June 30, 1961: Intercontinental Ballistic Missile Testing

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The Directorate of Rocket Propulsion began a 90-day feasibility study of its Mojave Concept. The concept grew out of an internal proposal to develop a lightweight, unguided, missile of intercontinental range to be launched into a ballistic trajectory from a large launching tube. Essentially a giant mortar. Both the Mojave Concept and Project Joshua were efforts to demonstrate that the Air Force was capable of developing its own inexpensive “barrage-type” ICBM system to supplement the existing Atlas, Titan, and Minuteman types.

The Air Force Research Laboratory Propulsion Directorate at Edwards Air Force Base, California, existed since 1952. Earlier names of the facility were the Air Force's Astronautics Laboratory, Air Force Rocket Propulsion Laboratory and Air Force Phillips Laboratory. There were three technology directorates present at Edwards supported by an operations directorate.

The workforce at Edwards consists of approximately 500 government and military employees and is supplemented by additional base personnel and on-site contractors.  The 65 square mile laboratory facilities were located about 100 miles north of Los Angeles and in the North-East corner of Edwards Air Force Base. The Phillips Laboratory was one of four technology "Superlabs" in the Air Force Materiel Command and was headquartered at Kirtland Air Force Base, New Mexico.   In 1997, the Laboratory was merged into the Air Force Research Laboratory as the Space Vehicles and Directed Energy Directorates. It was located at Kirtland Air Force Base in Albuquerque, New Mexico.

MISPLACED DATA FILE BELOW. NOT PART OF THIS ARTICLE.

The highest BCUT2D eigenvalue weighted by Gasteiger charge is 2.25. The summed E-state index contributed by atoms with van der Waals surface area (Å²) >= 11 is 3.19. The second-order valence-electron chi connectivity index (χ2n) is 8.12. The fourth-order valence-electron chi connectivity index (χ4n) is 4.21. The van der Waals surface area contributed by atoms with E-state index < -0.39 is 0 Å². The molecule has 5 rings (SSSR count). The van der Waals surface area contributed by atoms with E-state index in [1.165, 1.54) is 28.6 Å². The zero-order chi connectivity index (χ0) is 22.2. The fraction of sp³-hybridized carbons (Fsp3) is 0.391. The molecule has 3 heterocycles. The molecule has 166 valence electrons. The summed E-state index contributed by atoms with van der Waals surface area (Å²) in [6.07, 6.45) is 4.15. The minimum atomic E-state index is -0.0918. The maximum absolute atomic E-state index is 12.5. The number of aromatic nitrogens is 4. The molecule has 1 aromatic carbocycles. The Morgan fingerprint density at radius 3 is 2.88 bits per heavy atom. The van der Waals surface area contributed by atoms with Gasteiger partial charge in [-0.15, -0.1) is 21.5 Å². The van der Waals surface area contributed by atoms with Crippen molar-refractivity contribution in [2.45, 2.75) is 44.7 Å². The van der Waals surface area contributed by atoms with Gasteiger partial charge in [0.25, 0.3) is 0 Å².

The Phillips Lab was the sole Air Force entity charged with developing spacecraft and rocket propulsion technologies. A wide range of in-house and contract projects were conducted to perform the basic or fundamental research, exploratory development, and advanced development of these technologies.

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